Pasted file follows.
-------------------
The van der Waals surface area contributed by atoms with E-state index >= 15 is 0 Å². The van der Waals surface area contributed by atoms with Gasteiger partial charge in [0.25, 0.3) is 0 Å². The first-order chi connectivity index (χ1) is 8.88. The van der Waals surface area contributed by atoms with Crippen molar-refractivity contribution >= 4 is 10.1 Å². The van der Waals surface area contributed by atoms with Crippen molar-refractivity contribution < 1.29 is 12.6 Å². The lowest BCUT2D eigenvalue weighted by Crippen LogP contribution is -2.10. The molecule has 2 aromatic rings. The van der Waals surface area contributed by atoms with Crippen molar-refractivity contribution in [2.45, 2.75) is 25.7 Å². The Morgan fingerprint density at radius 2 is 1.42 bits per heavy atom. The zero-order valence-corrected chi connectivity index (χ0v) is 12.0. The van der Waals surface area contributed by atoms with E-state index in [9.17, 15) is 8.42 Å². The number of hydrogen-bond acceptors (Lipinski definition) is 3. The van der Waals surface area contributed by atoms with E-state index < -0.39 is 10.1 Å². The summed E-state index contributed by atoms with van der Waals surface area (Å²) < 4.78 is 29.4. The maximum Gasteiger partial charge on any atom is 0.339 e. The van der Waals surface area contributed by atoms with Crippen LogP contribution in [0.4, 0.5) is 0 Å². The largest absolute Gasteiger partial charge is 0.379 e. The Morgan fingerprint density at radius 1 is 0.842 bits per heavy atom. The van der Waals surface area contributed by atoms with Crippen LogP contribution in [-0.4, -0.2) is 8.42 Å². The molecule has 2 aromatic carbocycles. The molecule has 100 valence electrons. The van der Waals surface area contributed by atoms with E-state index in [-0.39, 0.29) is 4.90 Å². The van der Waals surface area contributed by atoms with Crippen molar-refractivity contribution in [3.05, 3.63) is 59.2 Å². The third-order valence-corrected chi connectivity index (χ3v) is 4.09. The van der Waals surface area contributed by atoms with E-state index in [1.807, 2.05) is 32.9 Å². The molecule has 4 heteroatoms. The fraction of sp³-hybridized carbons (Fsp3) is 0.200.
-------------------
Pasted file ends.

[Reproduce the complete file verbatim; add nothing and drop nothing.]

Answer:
The van der Waals surface area contributed by atoms with E-state index >= 15 is 0 Å². The van der Waals surface area contributed by atoms with Gasteiger partial charge in [0.25, 0.3) is 0 Å². The first-order chi connectivity index (χ1) is 8.88. The van der Waals surface area contributed by atoms with Crippen molar-refractivity contribution >= 4 is 10.1 Å². The van der Waals surface area contributed by atoms with Crippen molar-refractivity contribution < 1.29 is 12.6 Å². The lowest BCUT2D eigenvalue weighted by Crippen LogP contribution is -2.10. The molecule has 2 aromatic rings. The van der Waals surface area contributed by atoms with Crippen molar-refractivity contribution in [2.45, 2.75) is 25.7 Å². The Morgan fingerprint density at radius 2 is 1.42 bits per heavy atom. The zero-order valence-corrected chi connectivity index (χ0v) is 12.0. The van der Waals surface area contributed by atoms with E-state index in [9.17, 15) is 8.42 Å². The number of hydrogen-bond acceptors (Lipinski definition) is 3. The van der Waals surface area contributed by atoms with E-state index < -0.39 is 10.1 Å². The summed E-state index contributed by atoms with van der Waals surface area (Å²) < 4.78 is 29.4. The maximum Gasteiger partial charge on any atom is 0.339 e. The van der Waals surface area contributed by atoms with Crippen LogP contribution in [0.4, 0.5) is 0 Å². The largest absolute Gasteiger partial charge is 0.379 e. The Morgan fingerprint density at radius 1 is 0.842 bits per heavy atom. The van der Waals surface area contributed by atoms with Crippen LogP contribution in [-0.4, -0.2) is 8.42 Å². The molecule has 2 aromatic carbocycles. The molecule has 100 valence electrons. The van der Waals surface area contributed by atoms with E-state index in [-0.39, 0.29) is 4.90 Å². The van der Waals surface area contributed by atoms with Crippen molar-refractivity contribution in [3.05, 3.63) is 59.2 Å². The third-order valence-corrected chi connectivity index (χ3v) is 4.09. The van der Waals surface area contributed by atoms with E-state index in [1.807, 2.05) is 32.9 Å². The molecule has 4 heteroatoms. The fraction of sp³-hybridized carbons (Fsp3) is 0.200.